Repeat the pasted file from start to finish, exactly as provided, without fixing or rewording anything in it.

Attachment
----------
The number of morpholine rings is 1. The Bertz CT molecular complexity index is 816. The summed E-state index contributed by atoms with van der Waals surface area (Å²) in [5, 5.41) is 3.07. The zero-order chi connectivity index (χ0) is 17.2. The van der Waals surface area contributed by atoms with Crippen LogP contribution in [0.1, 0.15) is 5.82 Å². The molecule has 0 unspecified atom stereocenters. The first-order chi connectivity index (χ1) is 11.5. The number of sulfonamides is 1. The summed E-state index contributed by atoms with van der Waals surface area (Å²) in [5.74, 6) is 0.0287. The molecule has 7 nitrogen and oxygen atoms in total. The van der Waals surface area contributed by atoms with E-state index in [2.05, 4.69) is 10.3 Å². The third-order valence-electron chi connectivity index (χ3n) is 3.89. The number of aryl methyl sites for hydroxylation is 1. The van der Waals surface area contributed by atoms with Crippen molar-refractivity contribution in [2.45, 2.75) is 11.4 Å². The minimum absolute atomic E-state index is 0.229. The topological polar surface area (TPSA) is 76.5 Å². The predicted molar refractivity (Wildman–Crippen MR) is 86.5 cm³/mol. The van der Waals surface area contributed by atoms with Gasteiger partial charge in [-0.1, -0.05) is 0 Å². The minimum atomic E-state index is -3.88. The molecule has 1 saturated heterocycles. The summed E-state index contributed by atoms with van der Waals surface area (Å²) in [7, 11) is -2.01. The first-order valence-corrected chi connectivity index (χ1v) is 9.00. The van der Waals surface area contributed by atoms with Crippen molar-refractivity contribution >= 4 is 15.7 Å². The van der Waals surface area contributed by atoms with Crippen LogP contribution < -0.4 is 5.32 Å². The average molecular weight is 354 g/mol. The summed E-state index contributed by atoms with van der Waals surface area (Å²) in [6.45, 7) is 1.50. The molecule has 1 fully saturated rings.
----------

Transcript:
The number of morpholine rings is 1. The Bertz CT molecular complexity index is 816. The summed E-state index contributed by atoms with van der Waals surface area (Å²) in [5, 5.41) is 3.07. The zero-order chi connectivity index (χ0) is 17.2. The van der Waals surface area contributed by atoms with Crippen LogP contribution in [0.1, 0.15) is 5.82 Å². The molecule has 0 unspecified atom stereocenters. The first-order chi connectivity index (χ1) is 11.5. The number of sulfonamides is 1. The summed E-state index contributed by atoms with van der Waals surface area (Å²) in [5.74, 6) is 0.0287. The molecule has 7 nitrogen and oxygen atoms in total. The van der Waals surface area contributed by atoms with E-state index in [2.05, 4.69) is 10.3 Å². The third-order valence-electron chi connectivity index (χ3n) is 3.89. The number of aryl methyl sites for hydroxylation is 1. The van der Waals surface area contributed by atoms with Crippen molar-refractivity contribution in [2.45, 2.75) is 11.4 Å². The minimum absolute atomic E-state index is 0.229. The topological polar surface area (TPSA) is 76.5 Å². The predicted molar refractivity (Wildman–Crippen MR) is 86.5 cm³/mol. The van der Waals surface area contributed by atoms with Gasteiger partial charge in [-0.1, -0.05) is 0 Å². The minimum atomic E-state index is -3.88. The molecule has 1 saturated heterocycles. The summed E-state index contributed by atoms with van der Waals surface area (Å²) in [7, 11) is -2.01. The first-order valence-corrected chi connectivity index (χ1v) is 9.00. The van der Waals surface area contributed by atoms with Crippen molar-refractivity contribution >= 4 is 15.7 Å². The van der Waals surface area contributed by atoms with Crippen LogP contribution < -0.4 is 5.32 Å². The average molecular weight is 354 g/mol. The summed E-state index contributed by atoms with van der Waals surface area (Å²) in [6.45, 7) is 1.50. The molecule has 1 fully saturated rings.